“This film is concerned with the interior experiences of an individual. It does not record an event which could be witnessed by other persons. Rather, it reproduces the way in which the subconscious of an individual will develop, interpret and elaborate an apparently simple and casual incident into a critical emotional experience.”–Maya Deren, notes on Meshes of the Afternoon
DIRECTED BY: Maya Deren, Alexander Hammid
FEATURING: Maya Deren, Alexander Hammid
PLOT: Approaching her apartment one afternoon, a woman picks up a flower, sees a figure disappearing around a corner down the garden path, then fumbles her key as she tries to unlock the door to her room. She goes upstairs and falls asleep in a chair looking out of the window, where she has a series of dreams that recombine these simple events and objects in unexpected ways. Doubles appear, she floats up the staircase, and the person she briefly glimpsed earlier appears as a figure of menace haunting the corners of her mind.
- Deren legally changed her first name from Eleanora to Maya (Sanskrit for “illusion”) just before embarking on her career as a filmmaker with Meshes.
- Alexander Hammid, Deren’s second husband, co-created and appears in Meshes as “the Man.” The music that now accompanies the film was added in 1957 and was composed by Deren’s third husband, Teijo Ito.
- Some commentators, including avant-garde director Stan Brakhage (who knew the couple) claim that Meshes was largely the work of Hammid rather than Deren, who went on to have the more noted career.
- Meshes was made for $275 (which would be about $3,500 today adjusted for inflation). Deren once joked that she made movies for what Hollywood spent on lipstick.
- Added to the National Film Registry in 1990. The registry began in 1989 with twenty five American films worthy of preservation due to their historical and artistic importance and adds twenty five more films each year since; Meshes was in the second class inducted.
- Deren, a Ukrainian immigrant, was the first avant-garde filmmaker working outside the studio system of any importance in the United States. She was also a lecturer, wrote articles on film theory, and established the Creative Film Foundation and the Film-Makers Co-op. She unexpectedly died of a brain hemorrhage at 44 while studying and filming Voodoo ceremonies in Haiti.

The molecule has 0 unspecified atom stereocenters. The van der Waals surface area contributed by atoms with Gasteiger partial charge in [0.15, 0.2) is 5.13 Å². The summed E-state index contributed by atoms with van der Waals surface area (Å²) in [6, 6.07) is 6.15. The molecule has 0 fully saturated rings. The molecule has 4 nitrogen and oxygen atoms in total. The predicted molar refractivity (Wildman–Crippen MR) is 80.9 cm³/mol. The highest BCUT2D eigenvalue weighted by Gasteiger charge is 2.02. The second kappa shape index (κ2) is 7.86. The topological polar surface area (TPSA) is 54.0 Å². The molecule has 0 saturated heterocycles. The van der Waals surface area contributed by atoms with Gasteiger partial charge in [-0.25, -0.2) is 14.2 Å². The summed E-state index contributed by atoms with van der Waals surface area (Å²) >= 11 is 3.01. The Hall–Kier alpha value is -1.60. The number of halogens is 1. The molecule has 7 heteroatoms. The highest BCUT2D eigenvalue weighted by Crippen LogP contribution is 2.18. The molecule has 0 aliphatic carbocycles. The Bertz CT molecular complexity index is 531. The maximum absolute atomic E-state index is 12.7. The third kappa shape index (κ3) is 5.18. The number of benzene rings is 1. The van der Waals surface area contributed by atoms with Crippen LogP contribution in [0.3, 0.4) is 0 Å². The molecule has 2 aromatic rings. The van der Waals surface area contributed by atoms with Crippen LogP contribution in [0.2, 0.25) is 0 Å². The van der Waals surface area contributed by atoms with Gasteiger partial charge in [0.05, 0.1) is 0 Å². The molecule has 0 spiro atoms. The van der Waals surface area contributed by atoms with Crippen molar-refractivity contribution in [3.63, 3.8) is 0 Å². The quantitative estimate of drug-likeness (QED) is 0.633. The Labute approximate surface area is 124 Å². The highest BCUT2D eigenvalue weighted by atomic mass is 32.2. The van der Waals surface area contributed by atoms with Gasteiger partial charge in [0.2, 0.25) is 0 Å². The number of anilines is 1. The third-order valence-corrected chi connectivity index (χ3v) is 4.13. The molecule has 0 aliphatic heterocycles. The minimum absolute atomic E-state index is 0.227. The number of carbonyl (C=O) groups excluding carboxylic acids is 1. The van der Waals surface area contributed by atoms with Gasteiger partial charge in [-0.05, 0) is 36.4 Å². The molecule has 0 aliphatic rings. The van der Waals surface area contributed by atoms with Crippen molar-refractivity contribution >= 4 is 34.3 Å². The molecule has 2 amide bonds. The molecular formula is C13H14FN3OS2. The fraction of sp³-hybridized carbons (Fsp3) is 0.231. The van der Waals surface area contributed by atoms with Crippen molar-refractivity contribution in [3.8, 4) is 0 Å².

INDELIBLE IMAGE: The image film critics usually invoke when describing Meshes is Deren with her face and palms pressed up against the windowpane, the reflections of palm trees merging into her curly black hair and an inscrutable expression on her face. The picture has an undeniable metaphorical power: here we see a portrait of the psyche, the plane where reflections from the external world merge into the self. But while there’s an undeniable intellectual appeal to that selection, we’re going to go instead with something freakier and more nightmarishly visceral: the cloaked form with a mirror for a face, a mysterious figure into whom the sleeping protagonist pours her suppressed fears and anxieties.
WHAT MAKES IT WEIRD: Many weird movies are about dreams, or plumb the sleeping mind to exploit dream logic and plunder the unconscious’ mutated symbols, but Meshes of the Afternoon is probably the most psychologically accurate dream movie ever made. From the way it repurposes everyday events and objects, turning keys into knives and passing pedestrians into emissaries of the unknown, to its impossible geometries where windows open onto stairs and distant beaches, Meshes captures the architecture of a dream—and traps us inside it.
Film student analysis of a scene from Meshes of the Afternoon
COMMENTS: A mesh is a net or a web, and this afternoon the strands that trap our nameless Continue reading 119. MESHES OF THE AFTERNOON (1943)